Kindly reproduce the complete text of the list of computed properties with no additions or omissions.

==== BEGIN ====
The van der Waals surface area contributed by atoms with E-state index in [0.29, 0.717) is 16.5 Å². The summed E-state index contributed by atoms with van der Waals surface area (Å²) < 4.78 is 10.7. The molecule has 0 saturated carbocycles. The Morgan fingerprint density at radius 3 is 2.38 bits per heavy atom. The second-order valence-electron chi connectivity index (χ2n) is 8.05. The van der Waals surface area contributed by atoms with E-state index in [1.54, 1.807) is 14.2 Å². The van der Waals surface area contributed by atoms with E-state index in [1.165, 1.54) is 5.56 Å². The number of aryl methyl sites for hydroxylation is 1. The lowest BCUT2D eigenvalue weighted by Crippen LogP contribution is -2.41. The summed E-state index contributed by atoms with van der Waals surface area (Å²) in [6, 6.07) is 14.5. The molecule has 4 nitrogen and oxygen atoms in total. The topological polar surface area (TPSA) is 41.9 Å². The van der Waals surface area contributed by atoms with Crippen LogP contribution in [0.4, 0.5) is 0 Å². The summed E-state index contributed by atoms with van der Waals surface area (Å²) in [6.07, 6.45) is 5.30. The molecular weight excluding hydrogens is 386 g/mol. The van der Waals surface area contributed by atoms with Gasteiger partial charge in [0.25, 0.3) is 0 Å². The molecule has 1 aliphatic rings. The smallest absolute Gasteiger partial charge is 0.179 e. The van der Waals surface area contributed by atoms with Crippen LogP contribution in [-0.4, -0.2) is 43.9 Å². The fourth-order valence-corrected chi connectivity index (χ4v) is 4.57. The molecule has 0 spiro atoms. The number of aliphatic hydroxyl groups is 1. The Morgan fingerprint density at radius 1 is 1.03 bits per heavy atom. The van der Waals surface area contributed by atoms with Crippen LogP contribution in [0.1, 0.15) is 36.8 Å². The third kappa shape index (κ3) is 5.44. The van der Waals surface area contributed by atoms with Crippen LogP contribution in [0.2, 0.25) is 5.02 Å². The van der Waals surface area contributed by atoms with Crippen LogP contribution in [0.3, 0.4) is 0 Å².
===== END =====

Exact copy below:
The van der Waals surface area contributed by atoms with E-state index in [0.29, 0.717) is 16.5 Å². The summed E-state index contributed by atoms with van der Waals surface area (Å²) < 4.78 is 10.7. The molecule has 0 saturated carbocycles. The Morgan fingerprint density at radius 3 is 2.38 bits per heavy atom. The second-order valence-electron chi connectivity index (χ2n) is 8.05. The van der Waals surface area contributed by atoms with E-state index in [1.54, 1.807) is 14.2 Å². The van der Waals surface area contributed by atoms with E-state index in [1.165, 1.54) is 5.56 Å². The number of aryl methyl sites for hydroxylation is 1. The lowest BCUT2D eigenvalue weighted by Crippen LogP contribution is -2.41. The summed E-state index contributed by atoms with van der Waals surface area (Å²) in [6, 6.07) is 14.5. The molecule has 4 nitrogen and oxygen atoms in total. The topological polar surface area (TPSA) is 41.9 Å². The van der Waals surface area contributed by atoms with Crippen LogP contribution in [0.4, 0.5) is 0 Å². The summed E-state index contributed by atoms with van der Waals surface area (Å²) in [6.07, 6.45) is 5.30. The molecular weight excluding hydrogens is 386 g/mol. The van der Waals surface area contributed by atoms with Gasteiger partial charge in [0.25, 0.3) is 0 Å². The molecule has 1 aliphatic rings. The smallest absolute Gasteiger partial charge is 0.179 e. The van der Waals surface area contributed by atoms with Crippen LogP contribution in [-0.4, -0.2) is 43.9 Å². The fourth-order valence-corrected chi connectivity index (χ4v) is 4.57. The molecule has 0 spiro atoms. The number of aliphatic hydroxyl groups is 1. The Morgan fingerprint density at radius 1 is 1.03 bits per heavy atom. The van der Waals surface area contributed by atoms with Crippen LogP contribution in [0.1, 0.15) is 36.8 Å². The third kappa shape index (κ3) is 5.44. The van der Waals surface area contributed by atoms with Crippen LogP contribution in [0.2, 0.25) is 5.02 Å². The van der Waals surface area contributed by atoms with Crippen LogP contribution in [0.3, 0.4) is 0 Å².